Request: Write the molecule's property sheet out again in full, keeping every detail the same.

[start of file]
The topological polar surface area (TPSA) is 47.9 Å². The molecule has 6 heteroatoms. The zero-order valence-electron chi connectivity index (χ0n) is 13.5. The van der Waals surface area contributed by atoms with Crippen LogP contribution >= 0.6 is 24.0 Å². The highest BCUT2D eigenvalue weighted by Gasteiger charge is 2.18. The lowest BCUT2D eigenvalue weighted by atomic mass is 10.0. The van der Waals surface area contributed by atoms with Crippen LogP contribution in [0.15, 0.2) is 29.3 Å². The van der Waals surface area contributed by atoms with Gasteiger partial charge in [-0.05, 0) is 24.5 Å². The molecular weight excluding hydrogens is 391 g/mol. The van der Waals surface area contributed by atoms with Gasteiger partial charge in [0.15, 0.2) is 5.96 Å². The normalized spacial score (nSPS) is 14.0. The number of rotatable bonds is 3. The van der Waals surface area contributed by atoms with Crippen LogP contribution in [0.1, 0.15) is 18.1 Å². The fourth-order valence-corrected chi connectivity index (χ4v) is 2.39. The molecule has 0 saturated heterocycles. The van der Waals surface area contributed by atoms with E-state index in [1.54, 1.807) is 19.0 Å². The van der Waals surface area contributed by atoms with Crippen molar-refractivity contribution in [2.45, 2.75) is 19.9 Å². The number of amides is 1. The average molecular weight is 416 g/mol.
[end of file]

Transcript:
The topological polar surface area (TPSA) is 47.9 Å². The molecule has 6 heteroatoms. The zero-order valence-electron chi connectivity index (χ0n) is 13.5. The van der Waals surface area contributed by atoms with Crippen LogP contribution >= 0.6 is 24.0 Å². The highest BCUT2D eigenvalue weighted by Gasteiger charge is 2.18. The lowest BCUT2D eigenvalue weighted by atomic mass is 10.0. The van der Waals surface area contributed by atoms with Crippen LogP contribution in [0.15, 0.2) is 29.3 Å². The van der Waals surface area contributed by atoms with Gasteiger partial charge in [-0.05, 0) is 24.5 Å². The molecular weight excluding hydrogens is 391 g/mol. The van der Waals surface area contributed by atoms with Gasteiger partial charge in [0.15, 0.2) is 5.96 Å². The normalized spacial score (nSPS) is 14.0. The number of rotatable bonds is 3. The van der Waals surface area contributed by atoms with Crippen LogP contribution in [0.1, 0.15) is 18.1 Å². The fourth-order valence-corrected chi connectivity index (χ4v) is 2.39. The molecule has 0 saturated heterocycles. The van der Waals surface area contributed by atoms with E-state index in [1.54, 1.807) is 19.0 Å². The van der Waals surface area contributed by atoms with Crippen molar-refractivity contribution in [2.45, 2.75) is 19.9 Å². The number of amides is 1. The average molecular weight is 416 g/mol.